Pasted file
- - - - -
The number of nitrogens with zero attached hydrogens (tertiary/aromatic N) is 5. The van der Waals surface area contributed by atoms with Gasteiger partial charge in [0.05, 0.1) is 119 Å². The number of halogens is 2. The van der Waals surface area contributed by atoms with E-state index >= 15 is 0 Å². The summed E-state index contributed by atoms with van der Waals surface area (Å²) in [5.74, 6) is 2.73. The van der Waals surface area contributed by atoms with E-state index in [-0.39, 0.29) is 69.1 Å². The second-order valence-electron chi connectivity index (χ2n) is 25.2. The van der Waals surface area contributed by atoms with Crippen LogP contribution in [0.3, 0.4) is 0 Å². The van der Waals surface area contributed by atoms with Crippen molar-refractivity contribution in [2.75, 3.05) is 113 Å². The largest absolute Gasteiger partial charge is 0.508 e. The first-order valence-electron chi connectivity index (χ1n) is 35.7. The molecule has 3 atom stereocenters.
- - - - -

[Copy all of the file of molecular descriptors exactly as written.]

The number of nitrogens with zero attached hydrogens (tertiary/aromatic N) is 5. The van der Waals surface area contributed by atoms with Gasteiger partial charge in [0.05, 0.1) is 119 Å². The number of halogens is 2. The van der Waals surface area contributed by atoms with E-state index >= 15 is 0 Å². The summed E-state index contributed by atoms with van der Waals surface area (Å²) in [5.74, 6) is 2.73. The van der Waals surface area contributed by atoms with E-state index in [-0.39, 0.29) is 69.1 Å². The second-order valence-electron chi connectivity index (χ2n) is 25.2. The van der Waals surface area contributed by atoms with Crippen LogP contribution in [0.3, 0.4) is 0 Å². The van der Waals surface area contributed by atoms with Crippen molar-refractivity contribution in [2.75, 3.05) is 113 Å². The largest absolute Gasteiger partial charge is 0.508 e. The first-order valence-electron chi connectivity index (χ1n) is 35.7. The molecule has 3 atom stereocenters.